[2]William Helfand, a Collector Intrigued by Quackery, Dies at 92,The New York Times, October 5, 2018.

Cataloging Roundup: New Library Acquisitions in the History of Medicine

by Miranda Schwartz, Cataloger

Founded in 1847 and fast approaching its 175th anniversary in 2022, the Academy Library is a vital part of NYAM. Even during the COVID-19 pandemic we are actively building our collection. As a historical library, we acquire books on a variety of topics in the history of medicine. I wanted to share a few of the titles we added in 2020, so that readers could see the breadth and depth of subjects in our collection. Cataloging these books let me see the fascinating connections among them and the insightful, probing work that is being done today in the history of medicine.

In an occurrence of timely scholarship, a few of our newly acquired titles relate to pandemics:

Epidemics and the Modern World by Mitchell L. Hammond (University of Toronto Press, 2020): This textbook uses primary sources, illustrations, and chapters on key epidemics (bubonic plague, yellow fever, smallpox, HIV/AIDS, etc.) to show how diseases have shaped the modern world.

Florence Under Siege: Surviving Plague in an Early Modern City by John Henderson (Yale University Press, 2019): Henderson’s treatment of the plague in Florence in 1630-31 provides a nuanced, detailed look at this year in the city’s history, with emphasis on the strategies that the government used to manage the crisis.

The Pandemic Century: One Hundred Years of Panic, Hysteria, and Hubris by Mark Honigsbaum (W. W. Norton, 2019): Honigsbaum looks at the 1918 influenza epidemic, AIDS, SARS, Legionnaires’ disease, Ebola, and Zika. About the spread of infectious diseases, he presciently observes that “Greater global interconnectivity driven by international travel and commerce is undoubtedly a key factor.” 

Epidemics and Society: From the Black Death to the Present by Frank M. Snowden (Yale University Press, 2019): Snowden discusses AIDS and influenza, as well as malaria, tuberculosis, smallpox, and yellow fever. Of particular interest now is his final chapter, titled “Dress Rehearsals for the Twenty-First Century: SARS and Ebola.”

The Filth Disease: Typhoid Fever and the Practices of Epidemiology in Victorian England by Jacob Steere-Williams (University of Rochester Press, 2020): Steere-Williams situates typhoid fever in English cultural context and theorizes that this disease and its treatment gave epidemiologists “a new kind of professional identity.”

Our material on the intersection of race, health, and medicine grew with the addition of these titles:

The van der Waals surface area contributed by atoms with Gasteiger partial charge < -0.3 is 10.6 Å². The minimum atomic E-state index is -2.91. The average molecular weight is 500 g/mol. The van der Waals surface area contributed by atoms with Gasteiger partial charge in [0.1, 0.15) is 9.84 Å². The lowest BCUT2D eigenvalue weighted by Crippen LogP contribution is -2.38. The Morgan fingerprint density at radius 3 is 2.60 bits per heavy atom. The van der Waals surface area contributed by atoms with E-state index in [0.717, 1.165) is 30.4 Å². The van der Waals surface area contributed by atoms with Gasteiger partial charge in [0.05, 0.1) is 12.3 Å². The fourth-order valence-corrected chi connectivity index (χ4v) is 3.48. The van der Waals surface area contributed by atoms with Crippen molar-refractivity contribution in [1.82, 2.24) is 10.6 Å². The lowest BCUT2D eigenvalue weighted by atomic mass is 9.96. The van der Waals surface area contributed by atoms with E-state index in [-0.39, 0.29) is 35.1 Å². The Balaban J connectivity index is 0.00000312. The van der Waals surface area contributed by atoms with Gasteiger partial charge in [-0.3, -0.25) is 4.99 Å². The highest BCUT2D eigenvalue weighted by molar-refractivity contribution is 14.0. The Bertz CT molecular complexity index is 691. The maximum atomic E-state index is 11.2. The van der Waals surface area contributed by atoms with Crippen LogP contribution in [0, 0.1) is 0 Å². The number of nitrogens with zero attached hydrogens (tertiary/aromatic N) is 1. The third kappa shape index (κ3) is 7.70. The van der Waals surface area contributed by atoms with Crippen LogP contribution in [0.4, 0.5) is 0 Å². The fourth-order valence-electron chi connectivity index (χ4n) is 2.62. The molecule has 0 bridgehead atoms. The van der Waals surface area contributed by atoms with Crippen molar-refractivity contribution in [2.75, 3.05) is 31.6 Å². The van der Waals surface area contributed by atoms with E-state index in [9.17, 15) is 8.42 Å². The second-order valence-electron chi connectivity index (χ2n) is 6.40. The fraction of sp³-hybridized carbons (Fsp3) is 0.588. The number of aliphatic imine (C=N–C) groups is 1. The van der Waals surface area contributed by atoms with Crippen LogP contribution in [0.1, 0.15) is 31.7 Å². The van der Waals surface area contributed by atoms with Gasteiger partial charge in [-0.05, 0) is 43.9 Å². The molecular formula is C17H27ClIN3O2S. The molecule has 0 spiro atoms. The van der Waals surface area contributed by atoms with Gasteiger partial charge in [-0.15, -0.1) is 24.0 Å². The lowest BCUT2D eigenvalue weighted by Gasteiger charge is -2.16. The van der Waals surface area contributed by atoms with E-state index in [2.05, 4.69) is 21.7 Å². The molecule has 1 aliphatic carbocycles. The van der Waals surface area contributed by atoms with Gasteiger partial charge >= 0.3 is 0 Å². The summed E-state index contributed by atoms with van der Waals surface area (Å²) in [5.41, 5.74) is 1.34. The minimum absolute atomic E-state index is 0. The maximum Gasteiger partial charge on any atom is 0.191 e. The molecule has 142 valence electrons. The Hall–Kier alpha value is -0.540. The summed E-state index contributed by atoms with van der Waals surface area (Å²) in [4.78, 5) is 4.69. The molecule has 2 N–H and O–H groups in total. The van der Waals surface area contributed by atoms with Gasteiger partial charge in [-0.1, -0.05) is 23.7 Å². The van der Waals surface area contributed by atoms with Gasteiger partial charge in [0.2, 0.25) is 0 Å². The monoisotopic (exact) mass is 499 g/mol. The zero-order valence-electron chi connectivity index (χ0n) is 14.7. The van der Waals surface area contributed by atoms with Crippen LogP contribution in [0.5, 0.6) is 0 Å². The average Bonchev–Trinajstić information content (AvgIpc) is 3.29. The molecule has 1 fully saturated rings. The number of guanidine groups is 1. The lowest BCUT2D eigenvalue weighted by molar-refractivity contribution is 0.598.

Medicalizing Blackness: Making Racial Difference in the Atlantic World, 1780-1840 by Rana A. Hogarth (University of North Carolina Press, 2017): Hogarth explores “physicians’ objectification of black people’s bodies in slave societies” in this work that covers 18th– and 19th-century Atlantic history.

Doctoring Freedom: The Politics of African American Medical Care in Slavery and Emancipation by Gretchen Long (University of North Carolina Press, 2012): An exploration of African American medical culture in the years preceding and following the Civil War. Long asserts that “African American patients and practitioners found themselves in a new medical landscape—one newly shaped both by scientific discovery and by a government that was in the process of recognizing and defining their citizenship.”

Examining Tuskegee: The Infamous Syphilis Study and Its Legacy by Susan M. Reverby (University of North Carolina Press, 2009): In this notable, meticulously researched book, Reverby analyzes the notorious 40-year Tuskegee Syphilis Study and its legacy of mistrust. She also examines the place “Tuskegee” has in our culture as “the word for racism, experimentation, and government deceit.”

Infectious Fear: Politics, Disease, and the Health Effects of Segregation, Samuel Kelton Roberts Jr. (University of North Carolina Press, 2009): Roberts looks at how the “demands and politics of tuberculosis” were managed in the early to mid-20th century, using Baltimore as a case study, while also addressing the issue of racialized medicine in a larger context of race and public health.

The Mismeasure of Minds: Debating Race and Intelligence between Brown and The Bell Curve by Michael E. Staub (University of North Carolina Press, 2018): Staub reexamines well-known psychological studies of race, IQ, and intelligence conducted between 1954 and 1994 with an eye to making clear the persistence of “the racialization of mental testing.”

A Terrible Thing to Waste: Environmental Racism and Its Assault on the American Mind by Harriet A. Washington. (Little, Brown Spark, 2019): NYAM Fellow Harriet Washington looks at lead, chemical pollution, and microbes in her probing of the Black-white IQ gap. She forcefully disputes the idea that this gap is hereditary, pointing instead to the connection between harmful environmental factors and the disproportionate exposure of minority communities to toxic living and working environments.

Another related cluster of books focuses on fertility, pregnancy, motherhood, and maternity:

Maternal Bodies: Redefining Motherhood in Early America by Nora Doyle (University of North Carolina Press, 2018): Doyle’s “redefining” involves centering women’s bodies and experiences in this focused look at women, maternity, childbirth, and motherhood in the United States between 1750 and 1850.